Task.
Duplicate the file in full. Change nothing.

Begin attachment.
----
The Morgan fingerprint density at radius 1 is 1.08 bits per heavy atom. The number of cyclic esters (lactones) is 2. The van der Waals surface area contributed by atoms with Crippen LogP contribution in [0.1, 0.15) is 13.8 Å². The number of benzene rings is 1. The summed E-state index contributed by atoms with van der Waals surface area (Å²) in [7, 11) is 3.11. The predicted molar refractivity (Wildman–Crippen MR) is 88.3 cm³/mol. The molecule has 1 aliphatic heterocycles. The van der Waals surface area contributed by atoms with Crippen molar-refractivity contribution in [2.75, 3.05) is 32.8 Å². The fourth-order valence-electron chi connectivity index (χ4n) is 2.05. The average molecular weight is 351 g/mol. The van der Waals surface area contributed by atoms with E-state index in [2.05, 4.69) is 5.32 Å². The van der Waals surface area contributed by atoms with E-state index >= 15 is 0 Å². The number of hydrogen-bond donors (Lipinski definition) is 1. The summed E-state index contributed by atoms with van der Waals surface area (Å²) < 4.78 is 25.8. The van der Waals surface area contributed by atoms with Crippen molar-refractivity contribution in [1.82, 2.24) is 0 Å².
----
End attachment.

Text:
The Morgan fingerprint density at radius 1 is 1.08 bits per heavy atom. The number of cyclic esters (lactones) is 2. The van der Waals surface area contributed by atoms with Crippen LogP contribution in [0.1, 0.15) is 13.8 Å². The number of benzene rings is 1. The summed E-state index contributed by atoms with van der Waals surface area (Å²) in [7, 11) is 3.11. The predicted molar refractivity (Wildman–Crippen MR) is 88.3 cm³/mol. The molecule has 1 aliphatic heterocycles. The van der Waals surface area contributed by atoms with Crippen molar-refractivity contribution in [2.75, 3.05) is 32.8 Å². The fourth-order valence-electron chi connectivity index (χ4n) is 2.05. The average molecular weight is 351 g/mol. The van der Waals surface area contributed by atoms with E-state index in [2.05, 4.69) is 5.32 Å². The van der Waals surface area contributed by atoms with E-state index >= 15 is 0 Å². The number of hydrogen-bond donors (Lipinski definition) is 1. The summed E-state index contributed by atoms with van der Waals surface area (Å²) < 4.78 is 25.8. The van der Waals surface area contributed by atoms with Crippen molar-refractivity contribution in [1.82, 2.24) is 0 Å².